A sale of Barclays shares by the Qatari Investment Authority (QIA) dented banking stocks, pulling Britain's FTSE 100 index slightly lower by midday on Tuesday, but the move lifted Sainsbury shares by reviving bid talk.

At 1104 GMT, the FTSE 100 .FTSE was down 12.59 points, or 0.2 percent, at 5,268.95, after ending 1.8 percent higher on Monday at 5,281.54, a new peak for 2009 on the 22nd anniversary of the Black Monday stock market crash of 1987.

Barclays (BARC.L) was a top faller, sliding 4.6 percent on news Qatar was selling 379 million shares worth over 1.3 billion pounds ($2.1 billion). 

This led to a jump in supermarket group J Sainsbury shares (SBRY.L), up 4.9 percent to top the blue chip leaders board as traders jumped to the conclusion that Qatar's sovereign wealth fund was planning a renewed offer for the British grocer.

It is indicative of the market that a stock will rise if there's any good or credible talk of takeover, said Jim Wood-Smith, head of research at Williams de Broe in Exeter.

Sainsbury and the QIA declined to comment.

Other banks were mixed. Heavyweight HSBC (HSBA.L) dropped 0.8 percent after good gains in Monday, while Royal Bank of Scotland (RBS.L) fell 1.2 percent but Lloyds Banking Group (LLOY.L) and Standard Chartered (STAN.L) added 0.5 percent and 0.6 percent respectively.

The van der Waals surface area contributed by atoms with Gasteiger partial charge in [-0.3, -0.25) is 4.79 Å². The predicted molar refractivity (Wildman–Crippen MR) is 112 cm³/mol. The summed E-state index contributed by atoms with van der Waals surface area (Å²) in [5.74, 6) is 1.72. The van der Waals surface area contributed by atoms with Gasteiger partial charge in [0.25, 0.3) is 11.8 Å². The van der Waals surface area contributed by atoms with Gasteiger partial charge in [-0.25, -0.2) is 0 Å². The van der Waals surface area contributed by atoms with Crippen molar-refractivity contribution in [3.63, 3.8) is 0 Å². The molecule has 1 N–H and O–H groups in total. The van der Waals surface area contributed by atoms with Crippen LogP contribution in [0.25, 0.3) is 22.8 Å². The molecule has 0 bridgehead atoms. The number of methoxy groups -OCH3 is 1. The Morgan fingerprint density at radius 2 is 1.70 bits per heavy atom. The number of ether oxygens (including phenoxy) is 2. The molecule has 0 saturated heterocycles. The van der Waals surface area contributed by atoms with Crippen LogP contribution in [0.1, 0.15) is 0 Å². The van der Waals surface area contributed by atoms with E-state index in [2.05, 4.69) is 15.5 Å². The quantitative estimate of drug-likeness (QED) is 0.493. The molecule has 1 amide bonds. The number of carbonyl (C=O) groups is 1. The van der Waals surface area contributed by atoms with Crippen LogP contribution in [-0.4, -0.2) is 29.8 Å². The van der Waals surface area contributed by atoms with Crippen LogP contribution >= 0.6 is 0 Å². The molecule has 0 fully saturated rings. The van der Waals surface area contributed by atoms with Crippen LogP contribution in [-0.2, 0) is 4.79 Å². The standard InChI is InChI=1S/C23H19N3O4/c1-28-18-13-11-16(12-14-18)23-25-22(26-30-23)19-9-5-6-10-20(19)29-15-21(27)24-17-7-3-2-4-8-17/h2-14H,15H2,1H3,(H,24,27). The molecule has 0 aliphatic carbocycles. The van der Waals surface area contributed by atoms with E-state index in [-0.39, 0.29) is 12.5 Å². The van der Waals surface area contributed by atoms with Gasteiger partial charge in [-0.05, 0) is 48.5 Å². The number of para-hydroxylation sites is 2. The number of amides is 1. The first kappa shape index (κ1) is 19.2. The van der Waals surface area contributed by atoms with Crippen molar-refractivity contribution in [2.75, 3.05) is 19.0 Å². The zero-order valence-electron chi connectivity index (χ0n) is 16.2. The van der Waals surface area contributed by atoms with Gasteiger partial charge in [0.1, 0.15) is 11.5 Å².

Third quarter earnings from the United States have boosted market sentiment and ensured that equity indexes were close to 13-month highs, and investors will closely watch a further swathe of results due for release on Tuesday.

Pfizer (PFE.N), Coca-Cola Co. (KO.N), State Street (STT.N), Caterpillar (CAT.N), Du Pont (DD.N), Yahoo (YHOO.O) and Lockheed Martin (LMT.N) were all scheduled to deliver numbers.

It's very earnings driven. There have been a very few companies that have missed the number but enough that have beaten them by a country mile to help keep markets broadly firmer, Wood-Smith said.

Today Caterpillar is key as it's a good bellwether for the global construction industry.

Energy stocks were under pressure, with crude CLc1 off 0.5 percent. BP (BP.L), Royal Dutch Shell (RDSa.L) and Tullow Oil (TLW.L) shed 0.6-1.2 percent. BG Group (BG.L), however, rose 1.7 percent supported by an upgrade to 'buy' by Deutsche Bank.

Autonomy (AUTN.L) was the biggest blue-chip faller, down 6.8 percent after the search software company posted Q3 results which saw gross margin fall to 86 percent from 92 percent a year ago, due to costs associated with a new product launch.

Miners were a net positive for the index, with players extending Monday's gains amid optimism over improved demand as corporate earnings recover.

Rio Tinto (RIO.L), Kazakhmys (KAZ.L), Randgold Resources (RRS.L), and Lonmin (LMI.L) rose 0.8-1.4 percent.

Xstrata (XTA.L) reversed early gains, falling 0.3 percent as investors mulled third-quarter production data showing more coal production but lower ore grades that cut copper output. 

Pearson (PSON.L) climbed 2.4 percent after the publishing group raised full-year guidance, saying it expected adjusted earnings of at least 60 pence per share following a strong performance from its education business.